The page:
Once I’d recovered from all the excitement and emotion of my arrival at Kennedy Meadows, it was time to get busy and start organizing for the Sierras. Kennedy Meadows is generally considered to be the gateway to the Sierras and it is here that the vast majority of people send their bear canister, winter gear and a big resupply to get them through to Kearsarge Pass, approximately 6 days away.
I had a very modest 5 packages to collect from the store … My re-supply that I’d posted to myself from LA, my fan mail from Hawaii, a bear canister, a pair of micro-spikes for the ice and a new shirt (the old one smelt so bad I couldn’t bring myself to wear it any more). I saw other hikers with 7, 8 even 9 boxes. People were arming themselves with ice-axes, crampons, thermal layers, warmer sleeping bags and Gor-Tex hiking boots! I was feeling a little under equipped but took great comfort from Chance, who departed without any specialized equipment, just the regulation bear thing. The trail is a hot bed of rumour and speculation. I suspected that the terrifying stories of ice and snow were mostly fictional … I sure hoped so!
Kennedy Meadows was certainly not the most well-appointed stop along the trail. Apart from the postal receiving service and good burgers, there wasn’t much to shout about. About 50 thru-hikers were scattered around the grounds out back (not much of which was flat). There were only 4 Porta-Potties to serve them and frankly these weren’t coping at all well with the sudden and copious consumption of frozen dairy products. I would rather have dug my own hole! The showers were … wet is the only positive I can think of and the laundry took forever! Nevertheless, I was grateful for it all … perhaps not the Porta-Potties!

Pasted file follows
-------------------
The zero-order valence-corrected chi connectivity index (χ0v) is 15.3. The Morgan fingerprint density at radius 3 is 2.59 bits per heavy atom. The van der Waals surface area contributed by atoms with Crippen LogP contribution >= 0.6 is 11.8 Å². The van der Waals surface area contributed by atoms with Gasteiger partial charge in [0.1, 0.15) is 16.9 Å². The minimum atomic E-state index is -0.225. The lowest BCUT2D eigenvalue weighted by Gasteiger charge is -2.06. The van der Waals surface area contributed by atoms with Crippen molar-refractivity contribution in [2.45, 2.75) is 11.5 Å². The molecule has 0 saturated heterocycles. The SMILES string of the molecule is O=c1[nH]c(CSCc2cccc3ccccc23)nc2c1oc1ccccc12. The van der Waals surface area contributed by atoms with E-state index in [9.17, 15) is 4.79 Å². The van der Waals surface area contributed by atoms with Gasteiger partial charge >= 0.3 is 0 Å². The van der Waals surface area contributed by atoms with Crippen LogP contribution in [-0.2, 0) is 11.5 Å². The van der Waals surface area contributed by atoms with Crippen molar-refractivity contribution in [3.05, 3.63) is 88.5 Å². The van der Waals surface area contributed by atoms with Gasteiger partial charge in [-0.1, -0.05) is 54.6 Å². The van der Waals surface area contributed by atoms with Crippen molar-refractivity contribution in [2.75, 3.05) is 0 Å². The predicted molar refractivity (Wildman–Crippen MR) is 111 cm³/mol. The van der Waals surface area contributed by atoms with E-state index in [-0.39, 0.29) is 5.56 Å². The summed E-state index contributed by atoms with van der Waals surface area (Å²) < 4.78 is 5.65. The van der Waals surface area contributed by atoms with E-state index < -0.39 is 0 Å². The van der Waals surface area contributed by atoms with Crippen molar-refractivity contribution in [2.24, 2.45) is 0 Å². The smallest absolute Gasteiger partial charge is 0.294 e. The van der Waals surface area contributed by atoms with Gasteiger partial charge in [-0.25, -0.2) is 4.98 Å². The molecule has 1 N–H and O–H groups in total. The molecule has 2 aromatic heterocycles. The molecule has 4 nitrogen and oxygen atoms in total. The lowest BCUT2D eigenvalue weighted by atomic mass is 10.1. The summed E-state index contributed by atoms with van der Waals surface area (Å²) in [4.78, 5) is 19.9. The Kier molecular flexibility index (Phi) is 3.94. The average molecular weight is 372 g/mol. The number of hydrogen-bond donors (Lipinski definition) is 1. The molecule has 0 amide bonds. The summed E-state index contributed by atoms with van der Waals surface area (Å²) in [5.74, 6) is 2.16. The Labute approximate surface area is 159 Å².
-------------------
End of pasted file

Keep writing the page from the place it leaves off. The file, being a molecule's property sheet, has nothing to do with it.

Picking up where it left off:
Bizarrely, one of the more positive aspects of life at Kennedy Meadows was the lack of phone service and Internet. An amazing thing happened … people actually communicated with each other. Conversations managed to go a little deeper than the usual superficial gear talk. Perhaps we were all just getting bored of that by now or maybe we’d reached a deeper unity as a consequence of our shared struggle through the desert. Either way, I was encouraged by the improved rapport. The lack of external stimuli was more of a challenge for some. The “safety meetings” were increasingly well attended and there was also a new fun form of entertainment on the trail … Magic Mushrooms. Personally I failed to see how tripping your face off on ‘shrooms and a visit to one of those Porta-Potties could ever end well!
Between the socializing, eating ice-cream and drinking cream-soda, I organized my resupply. Getting everything to fit into the ridiculous bear canister was like a game of Tetris. Finally I created order out of the chaos and much to my surprise, my pack wasn’t nearly as heavy as I’d expected. My micro-spikes were, well spikey I guess and I was ready to face my fears. I was ready to head off into the mountains, but first there was one more detour … one more trail town, 3 days hike away and just before the real fun started!